The best investigation to determine acid reflux is indeed an endoscopy, where a camera is passed down through the mouth into the oesophagus and stomach under sedation.
It’s an invasive (and not very pleasant) procedure, so we would normally offer this only if symptoms are particularly troubling or have been going on for a long time.
During the endoscopy, doctors are looking for signs of damage to the lower part of the oesophagus, caused by stomach acid leaking upwards out of the stomach. Interestingly, though, in up to two-thirds of people with acid reflux, the oesophagus will appear normal.
This does not mean there is not an acid problem – it just shows there is no damage.
Endoscopy can also show up oesophageal or stomach cancer or a hiatus hernia, in which a bit of the stomach pokes through a weakness in the diaphragm just above it, often causing reflux symptoms.
Other, more specialist investigations may also be necessary. These may include pressure testing, in which a fine, pressure-sensitive tube is passed down the throat and into the oesophagus to see if there are problems with the muscles and nerves involved in moving food down the gullet or with the valve at the top of the stomach.
Acid reflux, or heartburn, is a very common problem which does cause this sort of burning in the middle of your chest, says DR ELLIE CANNON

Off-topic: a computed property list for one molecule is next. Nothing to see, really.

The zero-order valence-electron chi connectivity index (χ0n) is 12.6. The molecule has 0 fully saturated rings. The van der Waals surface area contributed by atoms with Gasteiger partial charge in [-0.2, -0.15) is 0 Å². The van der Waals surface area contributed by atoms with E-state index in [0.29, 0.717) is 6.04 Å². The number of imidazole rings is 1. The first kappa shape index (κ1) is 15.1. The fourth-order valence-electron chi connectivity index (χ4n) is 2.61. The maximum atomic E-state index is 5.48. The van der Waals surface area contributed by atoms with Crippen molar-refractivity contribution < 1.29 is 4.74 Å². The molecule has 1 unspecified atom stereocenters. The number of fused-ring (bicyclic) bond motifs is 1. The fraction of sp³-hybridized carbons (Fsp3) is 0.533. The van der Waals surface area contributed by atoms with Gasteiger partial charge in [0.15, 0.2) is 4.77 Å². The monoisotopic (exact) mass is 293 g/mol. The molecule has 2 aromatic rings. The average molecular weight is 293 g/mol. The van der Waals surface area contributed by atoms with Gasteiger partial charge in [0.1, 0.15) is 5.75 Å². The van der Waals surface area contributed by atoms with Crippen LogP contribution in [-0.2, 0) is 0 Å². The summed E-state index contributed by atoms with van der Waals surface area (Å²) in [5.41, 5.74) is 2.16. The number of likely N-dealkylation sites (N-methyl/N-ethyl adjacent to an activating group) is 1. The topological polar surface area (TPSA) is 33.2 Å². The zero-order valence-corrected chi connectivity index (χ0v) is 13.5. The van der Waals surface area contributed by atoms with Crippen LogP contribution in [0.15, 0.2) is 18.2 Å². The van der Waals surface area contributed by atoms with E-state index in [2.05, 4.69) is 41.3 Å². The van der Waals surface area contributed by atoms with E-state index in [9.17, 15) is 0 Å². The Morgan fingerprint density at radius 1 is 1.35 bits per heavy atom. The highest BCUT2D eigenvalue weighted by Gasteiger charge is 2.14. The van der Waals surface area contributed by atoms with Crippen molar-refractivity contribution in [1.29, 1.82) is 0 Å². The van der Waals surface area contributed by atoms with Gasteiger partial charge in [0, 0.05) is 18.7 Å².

There’s also pH monitoring. This involves a very fine tube being inserted into the oesophagus via the nose – it’s attached to a device, and worn for 24 hours, so we can see exactly what happens down there after meals and at night.
Treatment for reflux would include acid-suppression tablets such as omeprazole or lansoprazole, and there are some surgical options.
It is also worth remembering that other diseases can mimic night-time reflux pain, such as gallstones, and these should be ruled out.
I am a 78-year-old woman with a rather embarrassing problem. I’ve recently noticed an unpleasant, intimate body odour. I’ve also started to suffer slight incontinence and have to wear a light pad. I can’t bring myself to see a doctor.
After the menopause, the lack of the female hormone oestrogen causes significant changes in the bladder and vagina area, leaving women with a higher chance of chronic infections.
It’s called atrophic vaginitis and it changes the pH in the vagina, making it more likely for bacteria and yeast infections to thrive. Urinary problems also become more likely.
GP tests can be helpful. Ideally this would include a urine sample as well as a vaginal swab – something a patient can do themselves. Infections can be treated very easily – and we can give treatments to prevent them coming back.
This includes specific moisturisers which can be prescribed or bought over the counter, or an oestrogen cream. Ongoing incontinence can be treated with physiotherapy, or medication if it is becoming troublesome.
Please tread carefully, Boris
The Prime Minister said last week that he wants this lockdown to be our last – and I’m with him.
A lockdown avoids the disaster of hospitals flooded with Covid patients, but that’s traded for pain and suffering of a different kind.
We will be living with the consequences of pandemic measures, in terms of damage to health, for years to come.
This time, the priority – aside from opening schools – must be keeping infections to minimal levels.
The vaccine will play a role in this, but we don’t know how much yet.
So – and I say this with the weariest of hearts – we must be extremely cautious in lifting restrictions.
Rushing to open up could jeopardise everything we’ve fought for. But I’d like to know what you think. Write to me and tell me.